Judge may stop Apple from blocking Epic's access to developer tools

Free Fortnite
Free Fortnite (Image credit: Epic Games)

Update, August 24 (7:30 pm ET): Written order on the temporary restraining order to come "shortly"

What you need to know

  • US District Judge Yvonne Gonzalez Rogers gave partial hope to Epic in Monday's hearing.
  • The judge said she was inclined to prevent Apple from blocking access to developer tools.
  • She did not, however, seem to agree with Epic's request to allow Fortnite back on the App Store.

Epic may have won over the judge in the Epic v. Apple court case - partially.

In a tweet by Apple analyst and leaker Mark Gurman, United States District Judge Yvonne Gonzalez Rogers says that she was "inclined" to stop Apple from blocking Epic's access to developer tools in order to develop and distribute Unreal Engine. She is not, however, inclined to force Apple to allow Fortnite on the App Store while the company bypasses Apple's in-app purchase requirements.

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Sarah Jeong, who is live tweeting the hearing, showed that the judge blames Epic for creating the mess that it is now in.

"Your client created this situation. Your client does not come to this action with clean hands ..... in my view, you cannot have irreparable harm when you create the harm yourself."

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She went further to almost recommend that, instead of a temporary restraining order, that Epic make the changes that Apple asked of it so that Fortnite could return to the App Store while the legal battle was decided in April of 2021.

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Update, August 24 (7:30 pm ET) — Written order on the temporary restraining order to come "shortly"

US District Judge Yvonne Gonzalez Rogers adjourned the hearing, saying that a written order on the temporary restraining order will be coming "shortly." According to the remarks at the hearing, it appears that an order will be granted that will not allow Apple to block developer tool access for Unreal Engine.

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Joe Wituschek

Joe Wituschek is a Contributor at iMore. With over ten years in the technology industry, one of them being at Apple, Joe now covers the company for the website. In addition to covering breaking news, Joe also writes editorials and reviews for a range of products. He fell in love with Apple products when he got an iPod nano for Christmas almost twenty years ago. Despite being considered a "heavy" user, he has always preferred the consumer-focused products like the MacBook Air, iPad mini, and iPhone 13 mini. He will fight to the death to keep a mini iPhone in the lineup. In his free time, Joe enjoys video games, movies, photography, running, and basically everything outdoors.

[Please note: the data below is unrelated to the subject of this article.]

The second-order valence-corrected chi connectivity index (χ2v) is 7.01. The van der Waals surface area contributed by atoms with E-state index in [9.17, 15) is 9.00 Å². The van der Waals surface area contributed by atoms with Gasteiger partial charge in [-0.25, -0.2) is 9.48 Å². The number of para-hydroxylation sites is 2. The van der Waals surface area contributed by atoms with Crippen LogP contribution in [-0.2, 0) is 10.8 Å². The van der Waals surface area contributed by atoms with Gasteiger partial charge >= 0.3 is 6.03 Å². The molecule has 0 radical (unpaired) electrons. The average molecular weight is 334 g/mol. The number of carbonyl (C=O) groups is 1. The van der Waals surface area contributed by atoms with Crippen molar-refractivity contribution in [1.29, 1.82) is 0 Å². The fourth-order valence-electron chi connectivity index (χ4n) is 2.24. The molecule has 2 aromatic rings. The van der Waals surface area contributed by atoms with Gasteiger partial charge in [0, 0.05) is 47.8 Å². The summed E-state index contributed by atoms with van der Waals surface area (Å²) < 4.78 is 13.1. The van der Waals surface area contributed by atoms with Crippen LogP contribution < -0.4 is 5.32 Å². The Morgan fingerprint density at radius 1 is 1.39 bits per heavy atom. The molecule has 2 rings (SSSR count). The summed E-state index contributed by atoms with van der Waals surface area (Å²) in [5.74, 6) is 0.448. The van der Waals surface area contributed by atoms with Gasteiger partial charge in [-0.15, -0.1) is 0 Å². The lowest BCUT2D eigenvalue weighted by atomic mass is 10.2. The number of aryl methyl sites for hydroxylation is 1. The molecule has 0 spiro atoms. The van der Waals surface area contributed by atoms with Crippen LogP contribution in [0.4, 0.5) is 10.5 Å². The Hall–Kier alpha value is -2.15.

• Unless I’ve misinterpreted Apple’s previous statements, if Epic returns Fortnite to the way it was, the Epic developer accounts (and thus Unreal Engine) wouldn’t be impacted. So it’s sounding like the judge is saying “I’ll let Epic shoot themselves in the foot on Fortnite if they want to, but I won’t let them or Apple (through their contractual obligations to shut down the developer accounts for non-compliance) cause harm to Unreal Engine development/support.”
  • Pretty much it seems. The judge feels that, while Fortnite being absent from the App Store is Epic’s fault and they should follow Apple’s rules if it wants the game on the store while the trial is going on, blocking developer access for Unreal Engine is retaliatory.
  • As said before, there is nothing wrong legally with Apple milking developers. It's up to developers to support alternative platforms. They did not, because they felt Apple is the best platform. So stop complaining now. When you concentrate on monopoly, monopoly is what you get. I can't feel sorry either for Apple, Epic or Fortnite users in this case. It's up to end-users to make the verdict. If they are willing to. If not, then there is no problem. Everyone had their chance already.